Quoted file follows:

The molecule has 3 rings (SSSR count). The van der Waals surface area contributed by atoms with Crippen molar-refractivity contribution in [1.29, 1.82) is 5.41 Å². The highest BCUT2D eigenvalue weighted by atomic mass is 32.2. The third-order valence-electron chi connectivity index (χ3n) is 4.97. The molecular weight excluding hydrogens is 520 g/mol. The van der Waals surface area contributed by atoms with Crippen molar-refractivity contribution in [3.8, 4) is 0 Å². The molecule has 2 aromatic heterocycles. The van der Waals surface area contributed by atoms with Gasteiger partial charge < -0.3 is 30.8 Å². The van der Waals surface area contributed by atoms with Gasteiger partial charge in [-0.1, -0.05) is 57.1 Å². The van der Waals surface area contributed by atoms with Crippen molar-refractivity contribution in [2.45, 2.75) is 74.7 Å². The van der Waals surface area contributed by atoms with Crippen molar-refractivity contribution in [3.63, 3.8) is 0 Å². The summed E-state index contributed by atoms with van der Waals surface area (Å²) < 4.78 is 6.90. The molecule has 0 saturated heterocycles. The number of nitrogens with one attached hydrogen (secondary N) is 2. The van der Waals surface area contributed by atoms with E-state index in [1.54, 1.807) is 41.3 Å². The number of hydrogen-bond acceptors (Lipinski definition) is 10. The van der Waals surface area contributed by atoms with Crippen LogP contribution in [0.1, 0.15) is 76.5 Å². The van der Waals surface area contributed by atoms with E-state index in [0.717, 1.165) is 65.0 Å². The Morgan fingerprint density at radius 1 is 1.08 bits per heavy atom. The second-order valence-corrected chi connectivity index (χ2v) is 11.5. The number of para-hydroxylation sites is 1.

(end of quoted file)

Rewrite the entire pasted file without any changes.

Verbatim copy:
The molecule has 3 rings (SSSR count). The van der Waals surface area contributed by atoms with Crippen molar-refractivity contribution in [1.29, 1.82) is 5.41 Å². The highest BCUT2D eigenvalue weighted by atomic mass is 32.2. The third-order valence-electron chi connectivity index (χ3n) is 4.97. The molecular weight excluding hydrogens is 520 g/mol. The van der Waals surface area contributed by atoms with Crippen molar-refractivity contribution in [3.8, 4) is 0 Å². The molecule has 2 aromatic heterocycles. The van der Waals surface area contributed by atoms with Gasteiger partial charge < -0.3 is 30.8 Å². The van der Waals surface area contributed by atoms with Gasteiger partial charge in [-0.1, -0.05) is 57.1 Å². The van der Waals surface area contributed by atoms with Crippen molar-refractivity contribution in [2.45, 2.75) is 74.7 Å². The van der Waals surface area contributed by atoms with Crippen molar-refractivity contribution in [3.63, 3.8) is 0 Å². The summed E-state index contributed by atoms with van der Waals surface area (Å²) < 4.78 is 6.90. The molecule has 0 saturated heterocycles. The number of nitrogens with one attached hydrogen (secondary N) is 2. The van der Waals surface area contributed by atoms with E-state index in [1.54, 1.807) is 41.3 Å². The number of hydrogen-bond acceptors (Lipinski definition) is 10. The van der Waals surface area contributed by atoms with Crippen LogP contribution in [0.1, 0.15) is 76.5 Å². The van der Waals surface area contributed by atoms with E-state index in [0.717, 1.165) is 65.0 Å². The Morgan fingerprint density at radius 1 is 1.08 bits per heavy atom. The second-order valence-corrected chi connectivity index (χ2v) is 11.5. The number of para-hydroxylation sites is 1.